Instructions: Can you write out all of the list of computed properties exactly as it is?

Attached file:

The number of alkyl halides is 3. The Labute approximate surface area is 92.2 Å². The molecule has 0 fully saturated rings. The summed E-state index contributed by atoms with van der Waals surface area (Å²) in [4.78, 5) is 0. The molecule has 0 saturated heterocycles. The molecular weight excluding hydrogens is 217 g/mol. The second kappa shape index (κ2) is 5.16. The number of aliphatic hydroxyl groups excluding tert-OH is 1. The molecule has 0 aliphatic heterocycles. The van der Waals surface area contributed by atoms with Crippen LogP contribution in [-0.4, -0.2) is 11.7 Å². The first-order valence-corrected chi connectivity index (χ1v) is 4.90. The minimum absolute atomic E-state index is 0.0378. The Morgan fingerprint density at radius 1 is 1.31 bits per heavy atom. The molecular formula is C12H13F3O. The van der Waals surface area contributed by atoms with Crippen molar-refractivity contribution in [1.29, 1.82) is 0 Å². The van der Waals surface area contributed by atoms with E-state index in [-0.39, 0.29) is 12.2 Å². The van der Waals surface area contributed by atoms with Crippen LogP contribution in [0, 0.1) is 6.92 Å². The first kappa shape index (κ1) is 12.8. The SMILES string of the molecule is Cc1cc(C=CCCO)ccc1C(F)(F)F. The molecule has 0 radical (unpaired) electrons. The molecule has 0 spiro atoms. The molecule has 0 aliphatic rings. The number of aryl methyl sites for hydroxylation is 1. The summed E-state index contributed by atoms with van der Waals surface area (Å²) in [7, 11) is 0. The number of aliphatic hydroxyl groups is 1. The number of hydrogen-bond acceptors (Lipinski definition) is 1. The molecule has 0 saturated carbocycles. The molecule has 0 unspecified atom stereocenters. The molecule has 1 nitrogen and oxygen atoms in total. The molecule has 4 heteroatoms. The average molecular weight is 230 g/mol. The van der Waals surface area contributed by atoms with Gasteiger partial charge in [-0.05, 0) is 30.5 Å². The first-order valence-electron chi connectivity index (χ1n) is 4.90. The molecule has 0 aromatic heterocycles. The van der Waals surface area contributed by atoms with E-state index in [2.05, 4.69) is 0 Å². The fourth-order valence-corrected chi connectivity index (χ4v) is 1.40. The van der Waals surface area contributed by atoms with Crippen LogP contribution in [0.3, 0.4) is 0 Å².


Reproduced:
The number of alkyl halides is 3. The Labute approximate surface area is 92.2 Å². The molecule has 0 fully saturated rings. The summed E-state index contributed by atoms with van der Waals surface area (Å²) in [4.78, 5) is 0. The molecule has 0 saturated heterocycles. The molecular weight excluding hydrogens is 217 g/mol. The second kappa shape index (κ2) is 5.16. The number of aliphatic hydroxyl groups excluding tert-OH is 1. The molecule has 0 aliphatic heterocycles. The van der Waals surface area contributed by atoms with Crippen LogP contribution in [-0.4, -0.2) is 11.7 Å². The first-order valence-corrected chi connectivity index (χ1v) is 4.90. The minimum absolute atomic E-state index is 0.0378. The Morgan fingerprint density at radius 1 is 1.31 bits per heavy atom. The molecular formula is C12H13F3O. The van der Waals surface area contributed by atoms with Crippen molar-refractivity contribution in [1.29, 1.82) is 0 Å². The van der Waals surface area contributed by atoms with E-state index in [-0.39, 0.29) is 12.2 Å². The van der Waals surface area contributed by atoms with Crippen LogP contribution in [0, 0.1) is 6.92 Å². The first kappa shape index (κ1) is 12.8. The SMILES string of the molecule is Cc1cc(C=CCCO)ccc1C(F)(F)F. The molecule has 0 radical (unpaired) electrons. The molecule has 0 spiro atoms. The molecule has 0 aliphatic rings. The number of aryl methyl sites for hydroxylation is 1. The summed E-state index contributed by atoms with van der Waals surface area (Å²) in [7, 11) is 0. The number of aliphatic hydroxyl groups is 1. The number of hydrogen-bond acceptors (Lipinski definition) is 1. The molecule has 0 saturated carbocycles. The molecule has 0 unspecified atom stereocenters. The molecule has 1 nitrogen and oxygen atoms in total. The molecule has 4 heteroatoms. The average molecular weight is 230 g/mol. The van der Waals surface area contributed by atoms with Gasteiger partial charge in [-0.05, 0) is 30.5 Å². The first-order valence-electron chi connectivity index (χ1n) is 4.90. The molecule has 0 aromatic heterocycles. The van der Waals surface area contributed by atoms with E-state index in [2.05, 4.69) is 0 Å². The fourth-order valence-corrected chi connectivity index (χ4v) is 1.40. The van der Waals surface area contributed by atoms with Crippen LogP contribution in [0.3, 0.4) is 0 Å².